If this is shocking enough, the cost of the project is also very high and is pegged at Rs 12.5 crore per drilling.

Ktaka minister wants 1-km deep borewell dug for water clueless that it could worsen the problemPTI/ Representation Photo
news Water Shortage Saturday, April 29, 2017 - 09:44

Karnataka is facing its sixth consecutive drought and water rationing has already begun in most parts of the state.

With Minister for Irrigation, MB Patil announcing that the state’s reservoir has water to sustain for less than 60 days, the Karnataka government is scrambling for ideas to look for water.

On Friday, Minister for Rural Development and Panchayat Raj, HK Patil, announced that in 10 water-scarce areas including Aland, Kolar and Gadag, the government is planning to drill i-km deep borewells to extract uncontaminated water, the New Indian Express reported.

The government has decided to go ahead with this plan after a private company, WaterQuest Hydroresources Management Ltd, presented the idea this year in Delhi at a water conservation meet hosted by the Centre.

The minister is keen on engaging the company to drill underground to tap water veins. “I am personally convinced of it. We want to go ahead with it,” Patil told media persons, while adding that no environmental or impact assessment has been made for this project yet.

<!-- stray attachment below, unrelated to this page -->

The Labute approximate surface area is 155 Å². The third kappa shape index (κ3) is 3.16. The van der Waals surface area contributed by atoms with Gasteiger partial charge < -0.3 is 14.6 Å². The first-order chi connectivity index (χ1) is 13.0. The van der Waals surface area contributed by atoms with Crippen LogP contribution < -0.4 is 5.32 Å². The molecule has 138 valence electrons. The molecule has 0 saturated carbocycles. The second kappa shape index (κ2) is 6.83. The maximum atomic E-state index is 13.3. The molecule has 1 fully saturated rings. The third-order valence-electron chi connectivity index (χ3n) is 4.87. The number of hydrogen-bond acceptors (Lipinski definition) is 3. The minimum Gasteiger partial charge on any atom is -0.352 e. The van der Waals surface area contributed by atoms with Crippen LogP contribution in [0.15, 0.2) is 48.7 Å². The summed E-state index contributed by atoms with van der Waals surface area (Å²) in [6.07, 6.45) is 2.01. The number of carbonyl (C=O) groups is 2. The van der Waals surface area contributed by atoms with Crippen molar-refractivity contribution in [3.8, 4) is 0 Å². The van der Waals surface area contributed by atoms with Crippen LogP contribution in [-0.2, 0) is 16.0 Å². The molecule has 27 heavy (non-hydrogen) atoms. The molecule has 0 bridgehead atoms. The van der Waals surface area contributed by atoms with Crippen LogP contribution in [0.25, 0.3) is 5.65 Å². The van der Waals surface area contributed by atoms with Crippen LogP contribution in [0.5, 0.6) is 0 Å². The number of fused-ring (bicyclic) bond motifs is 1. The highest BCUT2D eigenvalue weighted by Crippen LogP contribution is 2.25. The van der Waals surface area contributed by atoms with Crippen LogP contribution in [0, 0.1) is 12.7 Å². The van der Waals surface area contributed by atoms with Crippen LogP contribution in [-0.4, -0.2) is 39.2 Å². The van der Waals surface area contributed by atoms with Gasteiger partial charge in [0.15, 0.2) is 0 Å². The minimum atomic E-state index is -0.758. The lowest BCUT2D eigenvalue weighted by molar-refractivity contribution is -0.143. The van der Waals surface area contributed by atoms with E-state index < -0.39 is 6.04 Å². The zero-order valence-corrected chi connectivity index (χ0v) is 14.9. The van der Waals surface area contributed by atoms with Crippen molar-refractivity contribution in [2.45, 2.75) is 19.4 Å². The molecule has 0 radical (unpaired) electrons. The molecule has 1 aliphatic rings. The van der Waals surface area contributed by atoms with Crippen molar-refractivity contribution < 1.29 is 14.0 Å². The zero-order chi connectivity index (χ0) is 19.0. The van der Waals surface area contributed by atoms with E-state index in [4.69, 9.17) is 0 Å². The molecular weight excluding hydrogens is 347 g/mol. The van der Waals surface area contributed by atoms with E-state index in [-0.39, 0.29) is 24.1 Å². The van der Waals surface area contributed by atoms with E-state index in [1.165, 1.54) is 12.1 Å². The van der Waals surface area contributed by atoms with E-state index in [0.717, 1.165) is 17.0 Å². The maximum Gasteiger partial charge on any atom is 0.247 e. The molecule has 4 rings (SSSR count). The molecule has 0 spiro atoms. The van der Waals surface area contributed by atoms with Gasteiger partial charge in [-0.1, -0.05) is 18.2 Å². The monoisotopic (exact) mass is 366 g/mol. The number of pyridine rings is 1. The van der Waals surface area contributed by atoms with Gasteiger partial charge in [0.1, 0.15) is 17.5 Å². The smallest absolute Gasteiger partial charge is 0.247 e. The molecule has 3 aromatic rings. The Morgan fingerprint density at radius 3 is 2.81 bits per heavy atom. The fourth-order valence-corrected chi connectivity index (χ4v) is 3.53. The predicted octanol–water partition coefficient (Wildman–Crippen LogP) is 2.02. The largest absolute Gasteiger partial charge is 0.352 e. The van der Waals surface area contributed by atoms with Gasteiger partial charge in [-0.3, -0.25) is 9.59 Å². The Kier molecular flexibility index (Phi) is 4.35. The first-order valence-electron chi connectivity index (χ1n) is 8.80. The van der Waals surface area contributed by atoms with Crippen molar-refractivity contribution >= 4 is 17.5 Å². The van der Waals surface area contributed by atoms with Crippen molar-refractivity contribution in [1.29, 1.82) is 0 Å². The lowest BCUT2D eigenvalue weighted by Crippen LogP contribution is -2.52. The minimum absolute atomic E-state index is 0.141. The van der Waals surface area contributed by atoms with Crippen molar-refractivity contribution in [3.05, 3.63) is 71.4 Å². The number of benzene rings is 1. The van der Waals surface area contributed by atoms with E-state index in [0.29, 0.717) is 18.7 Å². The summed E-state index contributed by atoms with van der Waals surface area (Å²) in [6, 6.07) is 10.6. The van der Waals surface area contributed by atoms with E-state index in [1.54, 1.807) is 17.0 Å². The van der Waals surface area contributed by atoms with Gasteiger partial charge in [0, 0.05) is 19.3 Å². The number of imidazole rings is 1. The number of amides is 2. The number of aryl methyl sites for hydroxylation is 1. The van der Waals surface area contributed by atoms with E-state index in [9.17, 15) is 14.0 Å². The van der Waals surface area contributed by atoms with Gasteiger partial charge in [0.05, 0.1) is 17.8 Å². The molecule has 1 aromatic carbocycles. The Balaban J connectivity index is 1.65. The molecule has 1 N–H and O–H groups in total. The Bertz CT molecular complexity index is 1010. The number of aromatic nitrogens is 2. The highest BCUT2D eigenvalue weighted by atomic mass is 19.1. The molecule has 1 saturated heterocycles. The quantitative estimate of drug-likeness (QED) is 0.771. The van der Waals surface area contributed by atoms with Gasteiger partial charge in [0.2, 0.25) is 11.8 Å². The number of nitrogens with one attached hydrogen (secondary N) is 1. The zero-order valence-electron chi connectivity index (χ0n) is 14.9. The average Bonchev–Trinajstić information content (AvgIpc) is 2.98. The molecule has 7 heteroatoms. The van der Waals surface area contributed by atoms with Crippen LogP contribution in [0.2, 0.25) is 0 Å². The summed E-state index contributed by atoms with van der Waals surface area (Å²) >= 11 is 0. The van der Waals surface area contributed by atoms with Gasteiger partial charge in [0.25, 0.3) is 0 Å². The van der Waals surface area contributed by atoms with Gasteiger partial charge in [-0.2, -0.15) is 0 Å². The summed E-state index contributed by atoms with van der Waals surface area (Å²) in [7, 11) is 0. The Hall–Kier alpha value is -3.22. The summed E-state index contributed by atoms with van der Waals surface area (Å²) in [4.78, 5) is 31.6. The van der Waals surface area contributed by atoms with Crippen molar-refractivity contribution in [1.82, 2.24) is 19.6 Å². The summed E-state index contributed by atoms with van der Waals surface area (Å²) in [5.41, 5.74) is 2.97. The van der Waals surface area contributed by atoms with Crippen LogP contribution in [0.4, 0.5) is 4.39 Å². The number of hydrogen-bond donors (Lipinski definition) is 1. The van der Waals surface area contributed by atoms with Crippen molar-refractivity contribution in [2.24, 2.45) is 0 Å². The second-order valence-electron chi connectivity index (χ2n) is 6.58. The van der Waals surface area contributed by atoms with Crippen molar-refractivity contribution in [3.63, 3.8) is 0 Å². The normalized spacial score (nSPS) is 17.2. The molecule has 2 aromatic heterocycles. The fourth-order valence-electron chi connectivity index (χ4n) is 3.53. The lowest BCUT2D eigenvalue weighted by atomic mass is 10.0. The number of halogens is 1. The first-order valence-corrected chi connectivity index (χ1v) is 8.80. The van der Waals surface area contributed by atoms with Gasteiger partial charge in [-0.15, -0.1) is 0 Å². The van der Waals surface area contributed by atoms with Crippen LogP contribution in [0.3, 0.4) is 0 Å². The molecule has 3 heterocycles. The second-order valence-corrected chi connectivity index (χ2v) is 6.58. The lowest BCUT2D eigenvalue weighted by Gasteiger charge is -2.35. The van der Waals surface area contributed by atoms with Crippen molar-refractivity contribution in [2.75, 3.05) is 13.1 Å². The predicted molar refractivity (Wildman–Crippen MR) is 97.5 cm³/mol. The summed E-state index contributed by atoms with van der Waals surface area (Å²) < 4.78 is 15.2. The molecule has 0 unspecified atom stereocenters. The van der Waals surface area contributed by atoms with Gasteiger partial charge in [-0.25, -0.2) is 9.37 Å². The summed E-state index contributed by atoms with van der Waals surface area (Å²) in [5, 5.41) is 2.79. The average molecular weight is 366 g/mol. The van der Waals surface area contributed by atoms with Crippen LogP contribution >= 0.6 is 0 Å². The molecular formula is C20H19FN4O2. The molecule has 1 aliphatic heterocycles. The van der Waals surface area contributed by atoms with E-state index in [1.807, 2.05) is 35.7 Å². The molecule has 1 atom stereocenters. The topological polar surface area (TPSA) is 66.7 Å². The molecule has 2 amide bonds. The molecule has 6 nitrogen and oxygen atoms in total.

What is this grand idea?

WaterQuest’s water specialists will detect the presence and location of naturally desalinated self-recharging water sources typically between the depths of 300 to 800m. The company has promised to identify spots where water would be delivered at a rate of 80,000 to 100,000 litres every hour, the report says.

This technology has not yet been patented but Patil has assured 98% accuracy in finding water. The state government is of the opinion that this is idea will be a huge success.

Chairman of the Centre for Earth Sciences at IISc, Prof D Nagesh Kumar told TNIE that unlike other areas, the Deccan Plateau is made of thick hard rock and water would be able to emerge only from fractures. At 800 metres this would only be available at some locations and such places would have to be identified with geophysical investigations.

The government is planning to drill borewells in precisely those areas with hard rock like Bagalkot, Gadag and Kolar.

If this is shocking enough, the cost of the project is also very high and is pegged at Rs 12.5 crore per drilling.

Speaking to The News Minute, Patil said, “The water table has dried up. Both unconfined and confined aquifers have dried up up to 550m. There is no other option but dig deeper,” he said.

The Minister, however, feels that the project bears no ill effect to the environment.

“Haven't we dug borewells in the past? This one is just a little deeper. How can a few more meters harm us?” he added.

The government would be well advised to consider proven technologies like desalination process as an alternative, when the costs are high, say experts.

Kumar said that digging more borewells will create instability and make the ground susceptible to tremors.

“These damages are irreversible. There can be no assurance of pure water? At 300 to 400m, there is enough arsenic and flouride content which is extremely harmful. The impact is not felt immediately, but only after years and then it will be too late,” he said.

K’taka minister wants 1-km deep borewell dug for water, clueless that it could worsen the problem

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